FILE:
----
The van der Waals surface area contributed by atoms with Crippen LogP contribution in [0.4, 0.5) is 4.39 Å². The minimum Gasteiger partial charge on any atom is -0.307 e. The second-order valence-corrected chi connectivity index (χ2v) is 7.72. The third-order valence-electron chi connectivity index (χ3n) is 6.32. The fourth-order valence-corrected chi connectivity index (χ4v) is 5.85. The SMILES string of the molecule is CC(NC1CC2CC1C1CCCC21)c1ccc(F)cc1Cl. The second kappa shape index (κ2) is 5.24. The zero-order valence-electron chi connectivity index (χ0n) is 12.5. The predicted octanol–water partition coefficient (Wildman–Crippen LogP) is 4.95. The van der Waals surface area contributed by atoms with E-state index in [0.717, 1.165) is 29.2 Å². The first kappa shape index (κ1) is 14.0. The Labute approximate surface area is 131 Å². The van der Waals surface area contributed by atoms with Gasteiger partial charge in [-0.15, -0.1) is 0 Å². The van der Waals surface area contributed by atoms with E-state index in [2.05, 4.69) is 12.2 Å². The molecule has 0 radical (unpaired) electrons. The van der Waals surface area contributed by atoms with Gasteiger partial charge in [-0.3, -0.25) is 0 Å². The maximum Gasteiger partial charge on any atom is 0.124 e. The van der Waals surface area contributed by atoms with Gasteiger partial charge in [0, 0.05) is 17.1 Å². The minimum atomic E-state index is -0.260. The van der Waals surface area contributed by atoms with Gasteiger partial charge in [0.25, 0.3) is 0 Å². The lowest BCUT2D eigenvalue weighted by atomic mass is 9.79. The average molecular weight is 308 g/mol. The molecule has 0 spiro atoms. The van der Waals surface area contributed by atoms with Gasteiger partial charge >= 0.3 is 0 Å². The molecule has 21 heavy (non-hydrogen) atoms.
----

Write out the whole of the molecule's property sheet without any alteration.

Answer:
The van der Waals surface area contributed by atoms with Crippen LogP contribution in [0.4, 0.5) is 4.39 Å². The minimum Gasteiger partial charge on any atom is -0.307 e. The second-order valence-corrected chi connectivity index (χ2v) is 7.72. The third-order valence-electron chi connectivity index (χ3n) is 6.32. The fourth-order valence-corrected chi connectivity index (χ4v) is 5.85. The SMILES string of the molecule is CC(NC1CC2CC1C1CCCC21)c1ccc(F)cc1Cl. The second kappa shape index (κ2) is 5.24. The zero-order valence-electron chi connectivity index (χ0n) is 12.5. The predicted octanol–water partition coefficient (Wildman–Crippen LogP) is 4.95. The van der Waals surface area contributed by atoms with E-state index in [0.717, 1.165) is 29.2 Å². The first kappa shape index (κ1) is 14.0. The Labute approximate surface area is 131 Å². The van der Waals surface area contributed by atoms with Gasteiger partial charge in [-0.15, -0.1) is 0 Å². The van der Waals surface area contributed by atoms with E-state index in [2.05, 4.69) is 12.2 Å². The molecule has 0 radical (unpaired) electrons. The van der Waals surface area contributed by atoms with Gasteiger partial charge in [-0.3, -0.25) is 0 Å². The maximum Gasteiger partial charge on any atom is 0.124 e. The van der Waals surface area contributed by atoms with Gasteiger partial charge in [0, 0.05) is 17.1 Å². The minimum atomic E-state index is -0.260. The van der Waals surface area contributed by atoms with Gasteiger partial charge in [0.25, 0.3) is 0 Å². The lowest BCUT2D eigenvalue weighted by atomic mass is 9.79. The average molecular weight is 308 g/mol. The molecule has 0 spiro atoms. The van der Waals surface area contributed by atoms with Gasteiger partial charge >= 0.3 is 0 Å². The molecule has 21 heavy (non-hydrogen) atoms.